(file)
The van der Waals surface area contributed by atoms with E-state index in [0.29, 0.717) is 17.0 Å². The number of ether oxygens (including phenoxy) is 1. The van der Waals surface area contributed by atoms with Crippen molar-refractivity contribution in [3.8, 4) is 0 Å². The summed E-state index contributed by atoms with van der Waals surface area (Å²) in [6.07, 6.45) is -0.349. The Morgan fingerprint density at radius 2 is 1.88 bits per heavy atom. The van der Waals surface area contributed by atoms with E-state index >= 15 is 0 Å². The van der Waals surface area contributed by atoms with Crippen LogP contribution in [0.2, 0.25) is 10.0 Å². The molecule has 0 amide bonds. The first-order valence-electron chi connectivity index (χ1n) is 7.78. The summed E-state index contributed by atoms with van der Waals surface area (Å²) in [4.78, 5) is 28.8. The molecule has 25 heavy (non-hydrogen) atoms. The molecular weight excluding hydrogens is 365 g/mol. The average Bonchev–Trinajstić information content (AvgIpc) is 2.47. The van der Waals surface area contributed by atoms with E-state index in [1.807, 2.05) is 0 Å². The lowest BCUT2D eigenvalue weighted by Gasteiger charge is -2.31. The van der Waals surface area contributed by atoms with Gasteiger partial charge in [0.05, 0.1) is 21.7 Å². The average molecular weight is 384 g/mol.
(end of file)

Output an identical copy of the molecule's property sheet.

The van der Waals surface area contributed by atoms with E-state index in [0.29, 0.717) is 17.0 Å². The number of ether oxygens (including phenoxy) is 1. The van der Waals surface area contributed by atoms with Crippen molar-refractivity contribution in [3.8, 4) is 0 Å². The summed E-state index contributed by atoms with van der Waals surface area (Å²) in [6.07, 6.45) is -0.349. The Morgan fingerprint density at radius 2 is 1.88 bits per heavy atom. The van der Waals surface area contributed by atoms with E-state index >= 15 is 0 Å². The van der Waals surface area contributed by atoms with Crippen LogP contribution in [0.2, 0.25) is 10.0 Å². The molecule has 0 amide bonds. The first-order valence-electron chi connectivity index (χ1n) is 7.78. The summed E-state index contributed by atoms with van der Waals surface area (Å²) in [4.78, 5) is 28.8. The molecule has 25 heavy (non-hydrogen) atoms. The molecular weight excluding hydrogens is 365 g/mol. The average Bonchev–Trinajstić information content (AvgIpc) is 2.47. The van der Waals surface area contributed by atoms with E-state index in [1.807, 2.05) is 0 Å². The lowest BCUT2D eigenvalue weighted by Gasteiger charge is -2.31. The van der Waals surface area contributed by atoms with Gasteiger partial charge in [0.05, 0.1) is 21.7 Å². The average molecular weight is 384 g/mol.